Peatland Restoration Pathways to Mitigate Greenhouse Gas Emissions and Retain Peat Carbon

Ülo Mander
Mikk Espenberg
Lulie Melling
Ain Kull
Resource Date:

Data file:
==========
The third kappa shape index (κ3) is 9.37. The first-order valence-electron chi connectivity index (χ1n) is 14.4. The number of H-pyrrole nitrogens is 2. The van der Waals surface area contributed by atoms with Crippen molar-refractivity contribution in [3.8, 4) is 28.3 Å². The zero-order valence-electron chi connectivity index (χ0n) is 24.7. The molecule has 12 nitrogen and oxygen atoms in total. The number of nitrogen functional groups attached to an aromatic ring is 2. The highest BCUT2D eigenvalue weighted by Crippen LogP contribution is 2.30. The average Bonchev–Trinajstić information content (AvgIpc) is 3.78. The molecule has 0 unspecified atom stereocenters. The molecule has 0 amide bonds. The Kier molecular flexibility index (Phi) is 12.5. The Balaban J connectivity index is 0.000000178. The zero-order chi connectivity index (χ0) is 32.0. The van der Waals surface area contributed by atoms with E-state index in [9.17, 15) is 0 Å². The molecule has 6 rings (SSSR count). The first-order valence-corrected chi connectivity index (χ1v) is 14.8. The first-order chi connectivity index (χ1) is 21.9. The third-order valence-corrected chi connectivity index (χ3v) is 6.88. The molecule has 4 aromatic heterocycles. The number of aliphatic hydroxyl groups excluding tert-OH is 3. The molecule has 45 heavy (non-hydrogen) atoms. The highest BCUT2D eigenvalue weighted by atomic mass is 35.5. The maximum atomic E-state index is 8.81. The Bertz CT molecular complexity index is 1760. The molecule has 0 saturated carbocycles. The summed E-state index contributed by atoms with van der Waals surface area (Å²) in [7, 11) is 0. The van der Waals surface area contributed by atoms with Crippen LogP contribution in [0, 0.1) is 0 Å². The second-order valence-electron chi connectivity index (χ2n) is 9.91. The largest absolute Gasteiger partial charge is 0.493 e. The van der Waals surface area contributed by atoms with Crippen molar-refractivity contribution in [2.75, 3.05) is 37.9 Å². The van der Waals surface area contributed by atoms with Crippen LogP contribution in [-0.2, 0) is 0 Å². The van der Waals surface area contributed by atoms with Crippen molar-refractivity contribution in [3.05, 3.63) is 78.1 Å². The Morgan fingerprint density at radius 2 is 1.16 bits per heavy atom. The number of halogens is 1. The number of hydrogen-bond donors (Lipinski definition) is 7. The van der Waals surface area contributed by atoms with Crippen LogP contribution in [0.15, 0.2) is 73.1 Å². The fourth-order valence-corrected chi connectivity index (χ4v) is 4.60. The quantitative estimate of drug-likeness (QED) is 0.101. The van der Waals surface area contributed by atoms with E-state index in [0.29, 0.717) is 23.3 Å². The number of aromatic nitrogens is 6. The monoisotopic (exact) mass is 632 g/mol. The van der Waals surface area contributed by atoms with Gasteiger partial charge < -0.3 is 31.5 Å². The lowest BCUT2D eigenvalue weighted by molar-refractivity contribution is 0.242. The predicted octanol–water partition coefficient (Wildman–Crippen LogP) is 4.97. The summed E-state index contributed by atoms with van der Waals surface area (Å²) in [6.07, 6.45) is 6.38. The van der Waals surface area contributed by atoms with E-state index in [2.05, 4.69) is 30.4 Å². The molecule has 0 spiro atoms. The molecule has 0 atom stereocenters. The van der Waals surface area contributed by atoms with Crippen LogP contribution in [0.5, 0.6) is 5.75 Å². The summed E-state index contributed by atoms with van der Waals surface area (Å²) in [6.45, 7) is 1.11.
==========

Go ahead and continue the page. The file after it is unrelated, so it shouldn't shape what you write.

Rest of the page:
Peatlands play a crucial role in the global carbon (C) cycle, making their restoration a key strategy for mitigating greenhouse gas (GHG) emissions and retaining C. This study analyses the most common restoration pathways employed in boreal and temperate peatlands, potentially applicable in tropical peat swamp forests. Our analysis focuses on the GHG emissions and C retention potential of the restoration measures. To assess the C stock change in restored (rewetted) peatlands and afforested peatlands with continuous drainage, we adopt a conceptual approach that considers short-term C capture (GHG exchange between the atmosphere and the peatland ecosystem) and long-term C sequestration in peat. The primary criterion of our conceptual model is the capacity of restoration measures to capture C and reduce GHG emissions. Our findings indicate that carbon dioxide (CO2) is the most influential part of long-term climate impact of restored peatlands, whereas moderate methane (CH4) emissions and low N2O fluxes are relatively unimportant. However, lateral losses of dissolved and particulate C in water can account up to a half of the total C stock change. Among the restored peatland types, Sphagnum paludiculture showed the highest CO2 capture, followed by shallow lakes and reed/grass paludiculture. Shallow lakeshore vegetation in restored peatlands can reduce CO2 emissions and sequester C but still emit CH4, particularly during the first 20 years after restoration. Our conceptual modelling approach reveals that over a 300-year period, under stable climate conditions, drained bog forests can lose up to 50% of initial C content. In managed (regularly harvested) and continuously drained peatland forests, C accumulation in biomass and litter input does not compensate C losses from peat. In contrast, rewetted unmanaged peatland forests are turning into a persistent C sink. The modelling results emphasized the importance of long-term C balance analysis which considers soil C accumulation, moving beyond the short-term C cycling between vegetation and the atmosphere.